To my mind, these are the three steps in a successful project.
In many countries like India, we have excellent planning. Average implementation. And a poor follow-up. The poor follow-up reflects on the poor implementation. The result is below-average performance in many of the projects one looks at.
When I see the roads in Germany and Sri Lanka, the buildings in Hong Kong, the cityscape in Singapore, the town plan in London or on the Greek islands, I wonder why we cannot imitate them in managing our environment in India. This is not because of a lack of knowledge.
It is because of a lack of will—the inborn desire or drive for perfection- to be the best or as best as can be!
When you drive in Germany or in the US, or even Sri Lanka – you just drive. The roads invite you with an absence of potholes or poorly built speed-breakers.
I remember, over 40 years ago, Mauritius was planning to redo the whole road system for the country. They were keen on selecting a contractor from India. The minister and two others came to Mumbai to look around. But when they went around Mumbai in a car, they realised that India did not have the capability to do their project because the roads in the city were so bad!
They finally selected a company from East Europe. India lost a great opportunity because the sample of the product offered was below par!
When you go into a building in Hong Kong, residential or commercial, or a hotel, you admire the quality of construction. It is so neat. The tiles on the floors are fitted so tight that there are no spaces in between where dirt can fill over time—and, over time, these appear as black lines!
It is the same with buildings in Dubai. The result of a combination of Chinese workers with British supervision in Hong Kong; and Indian labour and British supervision in Dubai. Yet, the same is not replicated in India.
Why? Because there is no frequent, detailed supervision—so necessary to maintain high standards!
New colonies are coming up in cities like Mumbai. Is there an approved plan that allows the construction and the style and architecture to see whether it fits with the environment?
There will be a 14-storey building with two- and three-floor slum buildings around like in Mumbai, which seems incongruous.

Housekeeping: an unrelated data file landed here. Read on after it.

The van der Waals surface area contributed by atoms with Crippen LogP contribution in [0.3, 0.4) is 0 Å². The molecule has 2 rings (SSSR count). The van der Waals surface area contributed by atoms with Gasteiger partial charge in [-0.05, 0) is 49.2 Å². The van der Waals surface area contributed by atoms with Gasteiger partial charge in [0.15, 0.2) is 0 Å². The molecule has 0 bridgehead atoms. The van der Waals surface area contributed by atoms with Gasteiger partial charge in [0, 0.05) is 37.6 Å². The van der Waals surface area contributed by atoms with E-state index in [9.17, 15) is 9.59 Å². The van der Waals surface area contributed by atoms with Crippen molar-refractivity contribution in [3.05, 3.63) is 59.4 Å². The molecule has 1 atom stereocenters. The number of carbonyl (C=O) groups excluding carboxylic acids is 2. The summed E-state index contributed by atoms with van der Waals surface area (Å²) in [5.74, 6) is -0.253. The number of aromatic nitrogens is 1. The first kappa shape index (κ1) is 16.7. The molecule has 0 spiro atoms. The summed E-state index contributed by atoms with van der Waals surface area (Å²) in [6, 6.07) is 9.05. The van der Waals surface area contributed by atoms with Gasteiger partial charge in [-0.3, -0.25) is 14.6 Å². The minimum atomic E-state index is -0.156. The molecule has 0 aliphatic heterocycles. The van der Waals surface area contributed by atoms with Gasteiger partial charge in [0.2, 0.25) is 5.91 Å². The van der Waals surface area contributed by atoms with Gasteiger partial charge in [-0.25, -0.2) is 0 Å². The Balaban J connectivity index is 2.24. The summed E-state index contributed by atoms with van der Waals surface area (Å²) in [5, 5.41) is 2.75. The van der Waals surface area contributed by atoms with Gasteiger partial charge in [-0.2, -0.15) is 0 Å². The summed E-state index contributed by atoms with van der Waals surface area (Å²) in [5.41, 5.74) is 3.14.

This would be unthinkable in London. Or even an Asian city like Singapore—where the high rises have a plan in a defined area- and the old city with the low houses is maintained in its original form, but clean and freshly painted.
Why does this dissonance happen? Because there is no plan. Or there is one, but it is bribe-infested, and there is no follow up!
The pavements are meant for pedestrians. They have to be maintained so that even the elderly can walk on them safely. But, does that happen in India?
The pavements have vendors of clothing and other consumer items, selling to hordes of passers-by, from bedspreads spread on the pavement. After a period of testing for a response from the municipal authorities, they graduate to a wooden structure that is easy to dismantle and semi-permanent.
After another testing period, they graduate to a brick-and-mortar structure, which becomes a 'shop.'
With such cabins every 200 yards, pedestrians are then forced to use the road, so a two-lane road (each way) gets demoted to a one-lane road each way—the reason—no follow-up.
The commercial activity was not controlled when it was easily controllable.
Some years ago, three people died when there was a fire in a building in a suburb of Mumbai.
Because the fire brigade, which came promptly, could not access the too narrow compound. But the building plans had been passed by the building contractor and the municipal corporation, who had then issued a no-objection certificate (NOC) for the occupation of the apartments to potential residents.
There was no oversight to granting licences or any follow-up when the building construction was completed to see that all regulations were met. It was just three lives this time.
Wait until this kind of accident occurs in a 35-storey skyscraper, where similar carelessness has been at work!
The list of situations where lack of proper follow-up can cause loss of lives, and much of the other concurrent damage is so large that it cannot be covered in a short article.
Water supply and road flooding during monsoons, quality of construction (the roof of a hostel area of one of Mumbai’s premier technical schools fell, just 10 years after construction), food hygiene, and are the many areas where damage can so easily be controlled with efficient and honest follow-up.
We eagerly wait for that time to come. It will be the dawn of a new era! Or an old era, in my childhood in Bombay (then) I would see roads being washed every week!
Seems, indeed, like a distant dream now.
(Walter Vieira is a Fellow of the Institute of Management Consultants of India (FIMC). He was a corporate executive for 14 years and pioneered marketing consulting in India in 1975. As a consultant, he has worked across the globe in four continents. He was the first Asian elected Chairman of ICMCI, the world apex body of 45 countries. He is the author of 16 books; a business columnist; visiting professor on marketing in the US, Europe and Asia. His latest books are "5 Gs of family Business" with Dr Mita Dixit and "Marketing in a Digital/ Data World" with Brian Almeida. He now spends most of the time in NGO work.)